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Future-proofing Marine Protected Area Networks

Marine Protected Area networks and other spatial management tools offer an important strategy that forms a growing aspect of ocean governance. Marine Protected Areas are often designed to protect biodiversity, sustain or enhance productivity and critical habitat, maintain ocean health and provide insurance against sudden or drastic changes resulted from over-exploited resources.

Canada is committed to expanding its Marine Protected Area coverage from ~1% to 10% by the year 2020. This research aims to complement existing planning efforts to help ‘future-proof’ Marine Protected Area networks and other spatial management tools such as fisheries closures and critical habitat designations. This project will integrate observational data on shifting habitats and ecosystems with real-time remote sensing, animal movement and vessel tracking data to understand — and model — changes in ocean conditions, biological resources and human use patterns relevant to Marine Protected Areas.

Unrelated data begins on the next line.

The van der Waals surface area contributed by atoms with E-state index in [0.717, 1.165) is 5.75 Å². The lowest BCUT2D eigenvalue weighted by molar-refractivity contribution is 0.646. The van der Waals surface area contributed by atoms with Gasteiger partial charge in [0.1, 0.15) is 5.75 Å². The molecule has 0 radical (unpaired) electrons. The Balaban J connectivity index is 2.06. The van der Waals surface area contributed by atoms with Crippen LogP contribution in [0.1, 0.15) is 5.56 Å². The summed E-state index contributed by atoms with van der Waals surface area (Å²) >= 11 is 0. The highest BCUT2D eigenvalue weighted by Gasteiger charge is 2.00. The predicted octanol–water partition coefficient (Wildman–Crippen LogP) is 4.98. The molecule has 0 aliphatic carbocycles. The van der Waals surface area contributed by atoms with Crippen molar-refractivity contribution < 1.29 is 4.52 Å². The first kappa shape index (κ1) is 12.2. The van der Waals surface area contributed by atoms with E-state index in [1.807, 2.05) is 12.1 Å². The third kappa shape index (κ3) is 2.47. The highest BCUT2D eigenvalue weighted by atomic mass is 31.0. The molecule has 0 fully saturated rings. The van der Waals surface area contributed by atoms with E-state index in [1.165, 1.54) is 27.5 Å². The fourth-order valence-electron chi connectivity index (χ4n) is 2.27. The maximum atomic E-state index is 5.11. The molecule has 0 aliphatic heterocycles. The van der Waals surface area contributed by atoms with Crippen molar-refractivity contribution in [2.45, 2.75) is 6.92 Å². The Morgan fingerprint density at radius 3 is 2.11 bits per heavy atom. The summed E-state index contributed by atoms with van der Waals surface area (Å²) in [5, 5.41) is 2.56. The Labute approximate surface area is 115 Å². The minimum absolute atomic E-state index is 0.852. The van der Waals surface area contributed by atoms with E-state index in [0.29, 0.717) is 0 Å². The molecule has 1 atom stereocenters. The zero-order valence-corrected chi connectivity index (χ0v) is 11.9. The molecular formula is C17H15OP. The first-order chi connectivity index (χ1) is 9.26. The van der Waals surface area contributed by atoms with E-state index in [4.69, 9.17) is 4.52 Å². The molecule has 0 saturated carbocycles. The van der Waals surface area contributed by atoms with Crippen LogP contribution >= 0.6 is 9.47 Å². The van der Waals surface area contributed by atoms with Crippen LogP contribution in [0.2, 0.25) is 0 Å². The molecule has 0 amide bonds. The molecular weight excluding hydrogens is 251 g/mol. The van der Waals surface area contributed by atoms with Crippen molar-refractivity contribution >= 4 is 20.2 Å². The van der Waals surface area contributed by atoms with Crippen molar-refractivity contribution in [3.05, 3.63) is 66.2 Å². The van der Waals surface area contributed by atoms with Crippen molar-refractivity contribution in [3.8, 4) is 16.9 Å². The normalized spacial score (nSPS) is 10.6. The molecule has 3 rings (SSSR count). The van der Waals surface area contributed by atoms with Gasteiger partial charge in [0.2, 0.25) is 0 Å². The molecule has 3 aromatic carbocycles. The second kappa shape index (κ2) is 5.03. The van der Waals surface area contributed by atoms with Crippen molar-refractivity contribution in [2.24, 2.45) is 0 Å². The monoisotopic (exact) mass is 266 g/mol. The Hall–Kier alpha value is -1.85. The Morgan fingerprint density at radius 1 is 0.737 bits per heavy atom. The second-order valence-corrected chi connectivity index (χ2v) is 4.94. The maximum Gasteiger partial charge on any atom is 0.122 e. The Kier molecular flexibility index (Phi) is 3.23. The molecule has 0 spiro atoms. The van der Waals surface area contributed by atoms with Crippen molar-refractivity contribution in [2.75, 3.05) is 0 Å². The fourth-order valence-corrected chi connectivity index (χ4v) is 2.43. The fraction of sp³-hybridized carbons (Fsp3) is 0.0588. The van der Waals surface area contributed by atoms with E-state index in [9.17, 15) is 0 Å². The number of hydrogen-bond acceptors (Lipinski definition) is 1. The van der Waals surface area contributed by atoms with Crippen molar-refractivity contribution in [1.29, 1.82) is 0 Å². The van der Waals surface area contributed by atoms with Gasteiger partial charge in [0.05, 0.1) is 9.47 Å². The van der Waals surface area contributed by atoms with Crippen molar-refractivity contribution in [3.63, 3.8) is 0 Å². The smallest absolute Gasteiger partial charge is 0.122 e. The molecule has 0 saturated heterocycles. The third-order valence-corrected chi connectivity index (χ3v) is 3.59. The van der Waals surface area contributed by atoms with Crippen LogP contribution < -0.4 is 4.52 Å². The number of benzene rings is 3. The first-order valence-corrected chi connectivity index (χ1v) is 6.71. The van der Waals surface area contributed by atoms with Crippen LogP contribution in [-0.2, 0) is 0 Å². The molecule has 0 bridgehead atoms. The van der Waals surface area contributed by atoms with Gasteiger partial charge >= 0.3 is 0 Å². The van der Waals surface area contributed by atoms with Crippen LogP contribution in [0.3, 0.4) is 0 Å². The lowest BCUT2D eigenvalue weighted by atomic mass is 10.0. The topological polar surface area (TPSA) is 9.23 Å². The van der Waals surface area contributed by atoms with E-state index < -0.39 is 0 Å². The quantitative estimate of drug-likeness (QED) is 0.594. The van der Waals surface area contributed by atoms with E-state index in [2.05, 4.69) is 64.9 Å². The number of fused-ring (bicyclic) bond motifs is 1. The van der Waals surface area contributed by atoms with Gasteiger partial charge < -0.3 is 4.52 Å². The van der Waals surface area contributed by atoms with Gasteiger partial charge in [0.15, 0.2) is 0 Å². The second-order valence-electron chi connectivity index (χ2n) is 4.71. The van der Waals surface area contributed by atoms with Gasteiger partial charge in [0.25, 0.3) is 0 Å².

Outcomes will:

  • provide an integrated toolkit and decision-making framework for static versus dynamic management
  • establish a regional citizen-scientist observer base into ocean observation and monitoring
  • develop novel statistical tools for dynamic modeling of changing conditions
  • design novel legal tools for decision-making in a dynamic environmental context.

Principal investigators:

  • Boris Worm, Department of Biology, Dalhousie University
  • David Vanderzwaag, Schulich School of Law, Dalhousie University